Testosterone replacement for men 'trade-off with risks'

T Trials researchers had to screen more than 50,000 men to find 788 with confirmed abnormally low testosterone levels along with one or more age-related symptom that the hormone might help. About 44,335 male patients who had been diagnosed with androgen deficiency took part in the study. But the effectiveness of testosterone has been controversial.

And the findings of five studies released Tuesday aren't likely to clear up the confusion.

Lastly, the trial for cardiovascular health revealed more coronary artery plaque buildup in testosterone-treated men compared with the placebo group. The results are based on 788 men with below normal levels of testosterone studied at 12 sites across the country over a year.

Thomas Gill, a professor of medicine at the Humana Foundation and a lead author of the research, said the latest studies demonstrate that if a man with low testosterone is prescribed the hormone for diminished sexual function, he may have some additional benefits on hemoglobin levels and bone density. The treatment also increased hemoglobin concentrations, corrected the anemia of men who had no other identifiable cause of anemia and corrected the anemia of men who had an identifiable cause, such as iron deficiency.

■ Testosterone had no effect on memory or mental function, based on tests given before, halfway, and at the end of treatment to almost 500 men with age-related memory decline. His comments appear in an editorial in JAMA. Measurement of testosterone might be considered in men age 65 and older who have unexplained anemia and symptoms suggestive of low testosterone levels. He also called for strengthened warnings on the drug's packaging to note the cardiovascular risk.

In another JAMA editorial, Eric Orwoll, a professor of medicine at Oregon Health & Science University, noted that the TTrials did not address the critical issues of whether there are important long-term adverse effects. He added that patients and doctors should be more positive about the use of testosterone replacement therapy following the results of the study. Half the men in each group used the real thing and half used fake gel. Testosterone therapy now carries a boxed warning of potential heart risks, mandated by the FDA.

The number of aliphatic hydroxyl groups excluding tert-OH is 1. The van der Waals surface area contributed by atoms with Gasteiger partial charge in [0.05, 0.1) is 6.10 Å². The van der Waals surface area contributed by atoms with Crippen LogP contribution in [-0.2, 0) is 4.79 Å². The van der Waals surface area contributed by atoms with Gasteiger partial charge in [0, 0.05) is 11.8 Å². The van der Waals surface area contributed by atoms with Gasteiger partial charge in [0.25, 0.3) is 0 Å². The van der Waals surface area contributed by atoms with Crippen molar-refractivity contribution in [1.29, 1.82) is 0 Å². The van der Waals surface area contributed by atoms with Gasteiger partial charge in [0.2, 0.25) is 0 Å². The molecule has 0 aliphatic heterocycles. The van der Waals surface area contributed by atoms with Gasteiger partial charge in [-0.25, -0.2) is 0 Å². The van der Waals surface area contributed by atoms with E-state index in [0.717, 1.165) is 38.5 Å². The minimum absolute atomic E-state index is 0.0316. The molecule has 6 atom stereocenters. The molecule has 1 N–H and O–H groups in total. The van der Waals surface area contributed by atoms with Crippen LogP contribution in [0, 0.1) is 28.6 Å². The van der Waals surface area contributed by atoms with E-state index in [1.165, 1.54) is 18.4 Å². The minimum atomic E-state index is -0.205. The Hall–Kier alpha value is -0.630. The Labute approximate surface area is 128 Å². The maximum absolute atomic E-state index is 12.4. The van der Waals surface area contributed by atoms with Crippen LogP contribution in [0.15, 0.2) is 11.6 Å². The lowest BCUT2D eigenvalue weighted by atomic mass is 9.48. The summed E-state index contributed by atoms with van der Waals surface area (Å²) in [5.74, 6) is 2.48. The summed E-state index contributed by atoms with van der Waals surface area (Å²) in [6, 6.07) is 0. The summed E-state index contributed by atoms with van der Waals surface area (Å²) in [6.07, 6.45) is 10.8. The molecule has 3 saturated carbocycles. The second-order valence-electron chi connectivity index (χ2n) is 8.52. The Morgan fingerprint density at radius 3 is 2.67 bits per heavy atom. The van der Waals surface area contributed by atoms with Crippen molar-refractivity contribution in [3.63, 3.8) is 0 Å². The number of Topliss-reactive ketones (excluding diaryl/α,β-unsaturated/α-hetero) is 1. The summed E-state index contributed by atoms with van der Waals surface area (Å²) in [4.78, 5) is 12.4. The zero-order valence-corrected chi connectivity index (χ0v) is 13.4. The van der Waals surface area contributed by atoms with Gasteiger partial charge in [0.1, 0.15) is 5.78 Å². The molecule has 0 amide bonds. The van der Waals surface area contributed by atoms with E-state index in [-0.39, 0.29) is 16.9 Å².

The scientists in the TTrials studies found that after one year of testosterone therapy, bone density and strength of the men improved and anemia was reduced. Today's publications of the Bone, Anemia, Cognition and Cardiovascular Trials conclude the primary results of the study. Over a year, investigators measured the effects of testosterone on four areas: anemia, bone density and strength, cardiovascular health, and cognitive function.

"The paper reporting the results of the first three trials published a year ago was the first to show there were advantages to giving testosterone treatment to older men with low testosterone levels, and the bone and anemia trial results further support a benefit". Similar to women, men experience a normal decline in sex hormone levels beginning in their 30s.

Still, about 2,000 men sued AbbVie and other testosterone makers. The total number of major cardiovascular negative health outcomes in testosterone-treated men was comparable with those observed in the control group.

The first set of TTrial studies was reported previous year in the New England Journal of Medicine. In addition to low testosterone, the presence of complaints such as low sexual function, difficulty in walking or low vitality was required for eligibility to participate in the trials. These changes may be of clinical significance, as suggested by the magnitude of the changes, the correction of anemia in the majority of men, and the association of the increases with improvements in global impression of change in overall health and energy.

The researchers say more studies are needed to check if this means that men who take testosterone are then at increased risk of heart problems.

A separate study published Tuesday in JAMA Internal Medicine found that men using prescription testosterone gel, patches, or injections had fewer heart attacks and strokes during about three years of follow-up than non-users.

The results are from the final four studies in a seven-part project mostly funded by the National Institute on Aging, involving almost 800 USA men aged 65 and older with low testosterone levels. Such studies are considered less reliable than randomized placebo-controlled studies, which can be scientifically created to determine whether an apparent effect is actually causal.

  • Joanne Flowers